Housing market recovery hits pothole in Feb

WASHINGTON Mon Mar 26, 2012 12:49pm EDT

A real estate sales sign sits outside of a house for sale in Phoenix, Arizona June 2, 2009. REUTERS/Joshua Lott

A real estate sales sign sits outside of a house for sale in Phoenix, Arizona June 2, 2009.

Credit: Reuters/Joshua Lott

Related Topics

WASHINGTON (Reuters) - Contracts to purchase previously owned U.S. homes unexpectedly fell in February, suggesting a loss of momentum in the housing market after recent signs of improvement.

The National Association of Realtors said on Monday its Pending Home Sales Index, based on contracts signed in February, slipped 0.5 percent to 96.5. Signed contracts become sales after a month or two.

The report was the latest in a series to suggest a pause in the tentative housing market recovery in February and a weak start to the spring selling season.

However, given that contracts were up 1.5 percent between January and February, there is a chance that home resales could rise in March, economists said.

"The actual existing home sales numbers still need to rise a bit in order fully to catch up, but the overall impression is one of a pause," said Ian Shepherdson, chief U.S. economist at High Frequency Economics in Valhalla, New York.

Economists polled by Reuters had expected pending home sales to advance 1.0 percent in February after rising 2.0 percent the prior month. Contracts signed were up 9.2 percent in the 12 months to February.

U.S. financial markets were little moved by the data, with investors taking their cue from Federal Reserve Chairman Ben Bernanke's cautious comments on the jobs market, which implied the U.S. central bank's monetary policy stance will remain accommodative for a while.


Data last week showed sales of previously owned homes fell in February, but remained the second highest since May 2010. Other reports last week also showed declines in home building activity and new home sales in February.

However, permits to build homes approached a near 3-1/2 year high in February, and both prices of new and previously owned homes rose from a year ago. Some economists attributed the retrenchment in sales last month the fading boost from the unseasonably mild winter weather.

"We are seeing a diminishing lift from the weather. Even if you look at the February setback in most of these indicators, the direction is clearly still upwards," said Michael Englund, chief economist at Action economics in Boulder, Colorado.

"We continue to think we hit the bottom in the housing sector about the middle of last year and that we are recovering, though it is a slow recovery and prices are not going to recover until next year."

The housing market continues to be hobbled by an oversupply of unsold homes, particularly foreclosures, which are depressing prices. Stringent conditions to qualify for a home loan are also an obstacle.

About a third of contracts are canceled every month, according to the NAR.

"Indeed, February has been a bit of a pothole for the housing market. But with affordability high and job creation improving, there is still much opportunity for improvement in the housing sector," said Jennifer Lee, a senior economist at BMO Capital Markets in Toronto.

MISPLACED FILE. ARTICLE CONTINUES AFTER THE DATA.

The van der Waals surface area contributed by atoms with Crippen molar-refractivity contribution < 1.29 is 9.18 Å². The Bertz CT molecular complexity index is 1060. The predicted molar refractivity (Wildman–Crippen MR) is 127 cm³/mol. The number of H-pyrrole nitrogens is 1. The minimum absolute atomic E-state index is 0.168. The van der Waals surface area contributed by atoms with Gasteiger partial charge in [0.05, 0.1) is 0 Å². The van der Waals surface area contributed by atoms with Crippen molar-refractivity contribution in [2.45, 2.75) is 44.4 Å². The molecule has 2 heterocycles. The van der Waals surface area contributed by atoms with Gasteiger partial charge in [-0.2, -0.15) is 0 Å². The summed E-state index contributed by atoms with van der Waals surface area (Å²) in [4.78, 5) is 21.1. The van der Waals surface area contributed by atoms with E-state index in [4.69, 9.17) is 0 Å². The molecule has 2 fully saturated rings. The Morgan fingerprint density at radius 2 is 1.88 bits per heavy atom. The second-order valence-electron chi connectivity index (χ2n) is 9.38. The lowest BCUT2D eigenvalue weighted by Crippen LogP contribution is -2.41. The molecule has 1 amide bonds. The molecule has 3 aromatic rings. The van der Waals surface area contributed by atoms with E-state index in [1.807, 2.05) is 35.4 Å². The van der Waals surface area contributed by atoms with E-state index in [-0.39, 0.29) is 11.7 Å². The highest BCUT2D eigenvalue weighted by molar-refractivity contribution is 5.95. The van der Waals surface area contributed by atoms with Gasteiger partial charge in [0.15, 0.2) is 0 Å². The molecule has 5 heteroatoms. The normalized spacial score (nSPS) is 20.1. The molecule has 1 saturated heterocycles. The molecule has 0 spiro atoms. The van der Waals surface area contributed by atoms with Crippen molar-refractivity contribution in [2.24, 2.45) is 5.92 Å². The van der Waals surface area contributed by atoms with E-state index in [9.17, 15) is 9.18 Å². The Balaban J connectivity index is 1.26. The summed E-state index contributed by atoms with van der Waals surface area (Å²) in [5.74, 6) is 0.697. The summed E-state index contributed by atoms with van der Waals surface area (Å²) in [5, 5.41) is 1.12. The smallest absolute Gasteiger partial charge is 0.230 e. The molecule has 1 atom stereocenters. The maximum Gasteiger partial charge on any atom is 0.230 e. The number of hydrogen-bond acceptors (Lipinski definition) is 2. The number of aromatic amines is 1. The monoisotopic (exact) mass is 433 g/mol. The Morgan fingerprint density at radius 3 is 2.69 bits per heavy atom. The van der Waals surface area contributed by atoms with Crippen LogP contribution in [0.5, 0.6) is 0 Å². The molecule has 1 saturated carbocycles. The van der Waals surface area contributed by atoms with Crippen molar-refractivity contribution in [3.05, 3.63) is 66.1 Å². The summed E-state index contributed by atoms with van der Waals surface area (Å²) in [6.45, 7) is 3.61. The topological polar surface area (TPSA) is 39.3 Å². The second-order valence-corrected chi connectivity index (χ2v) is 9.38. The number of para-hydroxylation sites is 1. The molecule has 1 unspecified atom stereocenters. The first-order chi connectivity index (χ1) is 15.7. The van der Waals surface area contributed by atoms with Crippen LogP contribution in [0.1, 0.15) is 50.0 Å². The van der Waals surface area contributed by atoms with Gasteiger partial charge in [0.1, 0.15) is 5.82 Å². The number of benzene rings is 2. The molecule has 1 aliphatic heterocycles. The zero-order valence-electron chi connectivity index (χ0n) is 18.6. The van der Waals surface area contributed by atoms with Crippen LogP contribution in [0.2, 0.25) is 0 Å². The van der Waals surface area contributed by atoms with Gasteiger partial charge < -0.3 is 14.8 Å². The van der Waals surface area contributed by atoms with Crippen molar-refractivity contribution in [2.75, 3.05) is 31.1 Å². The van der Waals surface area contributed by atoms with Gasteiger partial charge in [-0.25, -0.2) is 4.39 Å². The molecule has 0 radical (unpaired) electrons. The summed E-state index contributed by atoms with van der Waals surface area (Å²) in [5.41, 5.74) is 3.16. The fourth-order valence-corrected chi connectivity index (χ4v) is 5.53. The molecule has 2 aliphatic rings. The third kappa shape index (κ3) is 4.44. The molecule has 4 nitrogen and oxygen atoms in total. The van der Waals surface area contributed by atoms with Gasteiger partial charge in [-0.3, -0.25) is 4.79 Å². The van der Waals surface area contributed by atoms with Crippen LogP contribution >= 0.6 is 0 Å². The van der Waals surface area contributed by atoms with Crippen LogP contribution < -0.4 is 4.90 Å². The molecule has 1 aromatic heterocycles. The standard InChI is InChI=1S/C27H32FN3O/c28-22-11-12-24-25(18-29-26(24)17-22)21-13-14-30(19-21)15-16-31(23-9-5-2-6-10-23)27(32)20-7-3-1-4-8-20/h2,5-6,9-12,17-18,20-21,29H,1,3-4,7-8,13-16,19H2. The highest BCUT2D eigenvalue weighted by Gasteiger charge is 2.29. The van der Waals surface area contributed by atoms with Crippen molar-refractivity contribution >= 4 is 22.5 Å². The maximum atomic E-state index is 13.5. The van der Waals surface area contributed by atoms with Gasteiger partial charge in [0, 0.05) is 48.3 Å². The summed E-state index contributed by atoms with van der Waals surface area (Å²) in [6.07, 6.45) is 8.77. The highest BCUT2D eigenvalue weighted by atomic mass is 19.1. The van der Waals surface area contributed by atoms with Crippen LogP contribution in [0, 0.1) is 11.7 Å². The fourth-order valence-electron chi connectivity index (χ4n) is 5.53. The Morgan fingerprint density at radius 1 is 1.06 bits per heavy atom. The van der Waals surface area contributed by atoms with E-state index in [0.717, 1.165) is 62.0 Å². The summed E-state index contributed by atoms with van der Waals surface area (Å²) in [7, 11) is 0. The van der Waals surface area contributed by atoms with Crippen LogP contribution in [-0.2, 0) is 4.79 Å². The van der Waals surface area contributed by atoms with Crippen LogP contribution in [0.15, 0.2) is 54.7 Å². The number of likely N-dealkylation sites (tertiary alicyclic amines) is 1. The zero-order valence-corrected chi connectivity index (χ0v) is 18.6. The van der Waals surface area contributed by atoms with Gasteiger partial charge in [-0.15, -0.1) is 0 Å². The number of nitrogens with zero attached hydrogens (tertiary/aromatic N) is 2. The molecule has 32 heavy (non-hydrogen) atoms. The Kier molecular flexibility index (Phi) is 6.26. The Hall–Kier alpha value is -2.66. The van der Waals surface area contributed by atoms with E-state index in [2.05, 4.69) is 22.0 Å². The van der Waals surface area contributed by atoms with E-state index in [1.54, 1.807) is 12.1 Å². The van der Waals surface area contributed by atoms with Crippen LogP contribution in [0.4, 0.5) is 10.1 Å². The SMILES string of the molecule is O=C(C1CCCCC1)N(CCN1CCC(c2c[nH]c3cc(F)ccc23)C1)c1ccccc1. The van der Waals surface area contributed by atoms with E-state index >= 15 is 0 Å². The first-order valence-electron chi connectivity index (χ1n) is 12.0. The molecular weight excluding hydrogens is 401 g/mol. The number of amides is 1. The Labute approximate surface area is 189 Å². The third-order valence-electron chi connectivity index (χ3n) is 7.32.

Contracts fell in three of the four regions last month, but jumped 6.5 percent in the Midwest.

(Reporting by Lucia Mutikani; Editing by Chizu Nomiyama)

We welcome comments that advance the story through relevant opinion, anecdotes, links and data. If you see a comment that you believe is irrelevant or inappropriate, you can flag it to our editors by using the report abuse links. Views expressed in the comments do not represent those of Reuters. For more information on our comment policy, see http://blogs.reuters.com/fulldisclosure/2010/09/27/toward-a-more-thoughtful-conversation-on-stories/
Comments (3)
Once borrowing interest rates climb, perhaps dramatically, the housing market and real estate prices are apt to collapse in a manner that will make the last five years look like good times.
And then what will the towns and cities do to maintain their already weak and shrinking services as property tax income also collapse — and nobody will buy their bonds.

Mar 26, 2012 11:25am EDT  --  Report as abuse
brotherkenny4 wrote:
It never was about houses for people so they could be free and independence. It was always about money for bankers, lawyers, real estate agents, builders, and local governments. It was always about the money that all of these entities could get from the debt slaves. Who really cares about the local governments. These guys have been inept at least and more likely corrupt in limiting individual freedoms. Taxes and building codes = cost and limits on freedom. I know they argue that it is for the public good, but then they keep all information away from individuals. The housing market is undersold and overpriced. There needs to be a real correction. The banks are unwilling to take the losses, hoping still to stick some little person with the loss.

Mar 26, 2012 12:18pm EDT  --  Report as abuse
LyingRealtors wrote:
The Problem: Grossly Inflated Housing Prices

The Solution: Dramatically Lower Housing Prices

The “solution” is coming to every city town and state in America.

Mar 27, 2012 7:54am EDT  --  Report as abuse
This discussion is now closed. We welcome comments on our articles for a limited period after their publication.